So even though both companies want Fox’s assets for different reasons, and are willing to divest similar unwanted parts like regional sports networks, both companies are now fighting for the whole bundle of assets, including cable stations FX and Nat Geo and Endemol Shine Group.
There are personal relationships at play here, too. Don’t forget that Comcast tried to buy Disney in 2004, and the Disney board wouldn’t talk to Roberts about his $54 billion offer. And the CEO of Comcast-owned NBCUniversal, Steve Burke, worked for Disney from 1986 to 1998, including a tenure directly with Iger after Disney bought Capital Cities/ABC.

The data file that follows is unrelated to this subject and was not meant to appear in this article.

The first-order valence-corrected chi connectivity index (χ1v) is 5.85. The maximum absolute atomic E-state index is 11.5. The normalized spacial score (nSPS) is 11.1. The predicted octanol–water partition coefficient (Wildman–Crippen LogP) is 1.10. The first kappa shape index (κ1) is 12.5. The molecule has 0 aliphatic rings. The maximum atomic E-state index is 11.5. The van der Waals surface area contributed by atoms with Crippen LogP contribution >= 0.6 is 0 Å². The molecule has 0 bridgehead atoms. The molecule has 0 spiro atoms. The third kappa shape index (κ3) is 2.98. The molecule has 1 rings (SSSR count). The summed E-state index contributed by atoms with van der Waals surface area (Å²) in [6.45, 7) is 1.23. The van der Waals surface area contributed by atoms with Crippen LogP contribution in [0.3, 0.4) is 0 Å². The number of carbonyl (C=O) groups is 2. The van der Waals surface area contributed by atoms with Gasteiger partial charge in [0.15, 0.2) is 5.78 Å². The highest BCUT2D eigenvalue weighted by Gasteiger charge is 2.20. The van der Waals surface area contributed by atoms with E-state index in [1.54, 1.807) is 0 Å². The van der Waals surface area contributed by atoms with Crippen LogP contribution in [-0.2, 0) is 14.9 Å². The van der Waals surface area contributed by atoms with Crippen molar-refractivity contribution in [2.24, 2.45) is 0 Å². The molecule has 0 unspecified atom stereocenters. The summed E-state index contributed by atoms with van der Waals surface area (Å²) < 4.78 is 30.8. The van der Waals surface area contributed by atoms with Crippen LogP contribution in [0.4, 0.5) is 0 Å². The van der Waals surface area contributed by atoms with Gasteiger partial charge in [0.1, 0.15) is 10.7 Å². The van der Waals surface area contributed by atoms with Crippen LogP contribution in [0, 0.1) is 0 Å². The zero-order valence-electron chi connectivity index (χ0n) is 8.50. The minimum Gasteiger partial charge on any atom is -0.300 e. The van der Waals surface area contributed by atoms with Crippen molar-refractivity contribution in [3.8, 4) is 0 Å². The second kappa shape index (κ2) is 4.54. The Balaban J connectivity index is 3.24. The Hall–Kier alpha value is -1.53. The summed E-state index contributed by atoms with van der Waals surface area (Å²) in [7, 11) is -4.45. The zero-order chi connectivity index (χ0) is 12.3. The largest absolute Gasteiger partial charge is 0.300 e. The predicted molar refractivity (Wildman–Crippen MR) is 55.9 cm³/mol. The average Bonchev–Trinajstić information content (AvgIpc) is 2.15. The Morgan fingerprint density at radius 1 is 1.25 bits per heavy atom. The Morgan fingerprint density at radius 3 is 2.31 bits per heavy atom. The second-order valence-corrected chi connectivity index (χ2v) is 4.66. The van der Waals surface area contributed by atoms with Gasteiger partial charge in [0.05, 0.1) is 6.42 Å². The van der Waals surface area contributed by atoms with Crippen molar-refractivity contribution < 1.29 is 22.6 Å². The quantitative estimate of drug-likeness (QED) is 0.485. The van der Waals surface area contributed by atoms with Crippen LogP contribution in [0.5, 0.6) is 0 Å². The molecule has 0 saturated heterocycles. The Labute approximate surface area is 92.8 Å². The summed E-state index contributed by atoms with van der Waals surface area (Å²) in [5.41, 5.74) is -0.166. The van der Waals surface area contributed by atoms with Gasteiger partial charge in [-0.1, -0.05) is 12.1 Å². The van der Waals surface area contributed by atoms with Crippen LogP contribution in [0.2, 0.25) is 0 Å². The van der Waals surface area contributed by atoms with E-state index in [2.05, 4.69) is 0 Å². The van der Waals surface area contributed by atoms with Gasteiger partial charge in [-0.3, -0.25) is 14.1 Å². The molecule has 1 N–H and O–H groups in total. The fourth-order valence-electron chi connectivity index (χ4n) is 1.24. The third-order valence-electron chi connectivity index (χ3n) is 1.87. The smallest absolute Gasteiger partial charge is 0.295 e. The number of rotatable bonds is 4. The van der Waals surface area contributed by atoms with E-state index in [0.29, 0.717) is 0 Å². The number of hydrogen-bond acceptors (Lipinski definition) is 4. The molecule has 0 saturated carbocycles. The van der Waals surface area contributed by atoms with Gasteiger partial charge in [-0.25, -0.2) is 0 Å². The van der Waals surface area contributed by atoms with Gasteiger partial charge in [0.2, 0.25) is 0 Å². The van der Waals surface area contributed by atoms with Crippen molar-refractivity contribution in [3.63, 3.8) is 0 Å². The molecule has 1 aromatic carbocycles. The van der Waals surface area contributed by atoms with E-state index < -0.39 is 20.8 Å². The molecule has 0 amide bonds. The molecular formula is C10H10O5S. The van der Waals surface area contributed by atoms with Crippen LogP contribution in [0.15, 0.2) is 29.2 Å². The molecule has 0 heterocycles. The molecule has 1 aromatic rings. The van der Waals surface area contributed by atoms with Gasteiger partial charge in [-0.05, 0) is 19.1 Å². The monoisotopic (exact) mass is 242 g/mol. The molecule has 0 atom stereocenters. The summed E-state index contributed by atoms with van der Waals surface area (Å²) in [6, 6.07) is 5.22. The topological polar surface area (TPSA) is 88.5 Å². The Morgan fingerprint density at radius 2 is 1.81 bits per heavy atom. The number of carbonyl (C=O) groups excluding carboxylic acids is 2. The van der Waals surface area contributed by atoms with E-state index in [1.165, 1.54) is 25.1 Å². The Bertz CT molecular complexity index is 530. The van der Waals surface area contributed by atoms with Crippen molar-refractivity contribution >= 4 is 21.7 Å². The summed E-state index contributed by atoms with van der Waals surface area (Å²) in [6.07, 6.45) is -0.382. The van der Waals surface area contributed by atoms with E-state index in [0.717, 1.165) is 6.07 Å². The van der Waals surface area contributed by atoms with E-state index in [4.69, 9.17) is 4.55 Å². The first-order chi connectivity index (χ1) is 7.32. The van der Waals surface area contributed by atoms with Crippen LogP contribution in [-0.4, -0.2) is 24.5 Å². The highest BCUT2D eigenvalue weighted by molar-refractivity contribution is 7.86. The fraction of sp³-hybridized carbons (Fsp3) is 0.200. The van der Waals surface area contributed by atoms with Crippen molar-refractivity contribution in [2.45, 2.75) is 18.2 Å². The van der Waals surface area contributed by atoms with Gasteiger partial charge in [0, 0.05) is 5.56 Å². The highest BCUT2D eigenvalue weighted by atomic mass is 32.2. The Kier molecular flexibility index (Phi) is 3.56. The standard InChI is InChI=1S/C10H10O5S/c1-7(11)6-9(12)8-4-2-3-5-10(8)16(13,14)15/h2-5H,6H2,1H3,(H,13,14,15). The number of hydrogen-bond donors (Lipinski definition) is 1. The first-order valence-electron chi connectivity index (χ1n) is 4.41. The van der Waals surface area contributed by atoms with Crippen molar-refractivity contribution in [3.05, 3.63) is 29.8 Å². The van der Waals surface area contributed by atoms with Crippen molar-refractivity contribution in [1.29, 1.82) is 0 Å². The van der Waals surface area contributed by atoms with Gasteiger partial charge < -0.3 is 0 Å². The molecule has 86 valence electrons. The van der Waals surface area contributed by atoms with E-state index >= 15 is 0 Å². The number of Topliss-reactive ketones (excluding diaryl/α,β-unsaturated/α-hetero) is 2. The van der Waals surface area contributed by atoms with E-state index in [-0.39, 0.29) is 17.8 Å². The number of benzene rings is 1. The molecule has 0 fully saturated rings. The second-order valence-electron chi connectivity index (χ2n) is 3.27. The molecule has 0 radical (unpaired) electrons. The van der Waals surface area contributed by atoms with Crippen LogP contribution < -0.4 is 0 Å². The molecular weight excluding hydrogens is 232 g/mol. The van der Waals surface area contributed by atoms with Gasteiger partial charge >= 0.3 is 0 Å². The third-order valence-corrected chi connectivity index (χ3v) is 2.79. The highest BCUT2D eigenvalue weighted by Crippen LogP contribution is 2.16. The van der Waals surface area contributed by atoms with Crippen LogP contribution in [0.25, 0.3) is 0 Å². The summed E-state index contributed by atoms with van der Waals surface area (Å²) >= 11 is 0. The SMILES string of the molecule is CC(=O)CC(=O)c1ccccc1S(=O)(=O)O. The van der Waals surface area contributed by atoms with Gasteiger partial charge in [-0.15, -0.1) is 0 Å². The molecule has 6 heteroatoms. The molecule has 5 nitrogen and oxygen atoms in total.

The two companies have very similar market valuations, with Comcast at around $148 billion and Disney at $158 billion. Whichever company succeeds at buying Fox will become the dominant force in media.
Disney is actively considering its options, including an increased cash-stock offer, according to a person familiar with the matter. Given the stakes and the personalities involved, don’t expect either company to back down without a fight.
A Comcast spokeswoman declined to comment. A Disney spokeswoman couldn’t immediately be reached for comment.
Correction: A previous version of this story misstated the difference between Comcast and Disney’s bid because it didn’t properly account for the change in Disney’s share price on Friday.
Disclosure: Comcast is the owner of NBCUniversal, the parent company of CNBC and CNBC.com.